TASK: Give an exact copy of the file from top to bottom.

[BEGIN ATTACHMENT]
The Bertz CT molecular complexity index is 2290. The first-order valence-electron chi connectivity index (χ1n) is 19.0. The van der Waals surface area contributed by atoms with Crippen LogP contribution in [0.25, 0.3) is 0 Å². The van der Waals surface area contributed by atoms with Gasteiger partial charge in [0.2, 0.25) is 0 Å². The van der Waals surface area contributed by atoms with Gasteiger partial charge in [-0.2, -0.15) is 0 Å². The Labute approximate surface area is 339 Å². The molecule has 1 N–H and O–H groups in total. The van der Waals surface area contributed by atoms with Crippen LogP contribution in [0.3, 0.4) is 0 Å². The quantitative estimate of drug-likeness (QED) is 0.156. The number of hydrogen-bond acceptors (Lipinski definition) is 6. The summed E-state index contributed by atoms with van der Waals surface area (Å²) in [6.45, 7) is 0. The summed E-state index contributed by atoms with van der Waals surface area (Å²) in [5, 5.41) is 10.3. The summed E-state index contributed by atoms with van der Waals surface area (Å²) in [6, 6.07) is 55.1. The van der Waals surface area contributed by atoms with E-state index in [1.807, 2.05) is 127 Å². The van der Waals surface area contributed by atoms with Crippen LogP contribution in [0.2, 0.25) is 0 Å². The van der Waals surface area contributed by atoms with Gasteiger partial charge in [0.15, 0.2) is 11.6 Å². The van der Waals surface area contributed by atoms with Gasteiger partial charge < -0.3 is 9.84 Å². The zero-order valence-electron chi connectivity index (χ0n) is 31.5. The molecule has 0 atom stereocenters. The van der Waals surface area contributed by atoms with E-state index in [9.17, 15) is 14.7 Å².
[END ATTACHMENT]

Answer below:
The Bertz CT molecular complexity index is 2290. The first-order valence-electron chi connectivity index (χ1n) is 19.0. The van der Waals surface area contributed by atoms with Crippen LogP contribution in [0.25, 0.3) is 0 Å². The van der Waals surface area contributed by atoms with Gasteiger partial charge in [0.2, 0.25) is 0 Å². The van der Waals surface area contributed by atoms with Gasteiger partial charge in [-0.2, -0.15) is 0 Å². The Labute approximate surface area is 339 Å². The molecule has 1 N–H and O–H groups in total. The van der Waals surface area contributed by atoms with Crippen LogP contribution in [0.3, 0.4) is 0 Å². The quantitative estimate of drug-likeness (QED) is 0.156. The number of hydrogen-bond acceptors (Lipinski definition) is 6. The summed E-state index contributed by atoms with van der Waals surface area (Å²) in [6.45, 7) is 0. The summed E-state index contributed by atoms with van der Waals surface area (Å²) in [5, 5.41) is 10.3. The summed E-state index contributed by atoms with van der Waals surface area (Å²) in [6, 6.07) is 55.1. The van der Waals surface area contributed by atoms with E-state index in [1.807, 2.05) is 127 Å². The van der Waals surface area contributed by atoms with Crippen LogP contribution in [0.2, 0.25) is 0 Å². The van der Waals surface area contributed by atoms with Gasteiger partial charge in [0.15, 0.2) is 11.6 Å². The van der Waals surface area contributed by atoms with Gasteiger partial charge < -0.3 is 9.84 Å². The zero-order valence-electron chi connectivity index (χ0n) is 31.5. The molecule has 0 atom stereocenters. The van der Waals surface area contributed by atoms with E-state index in [9.17, 15) is 14.7 Å².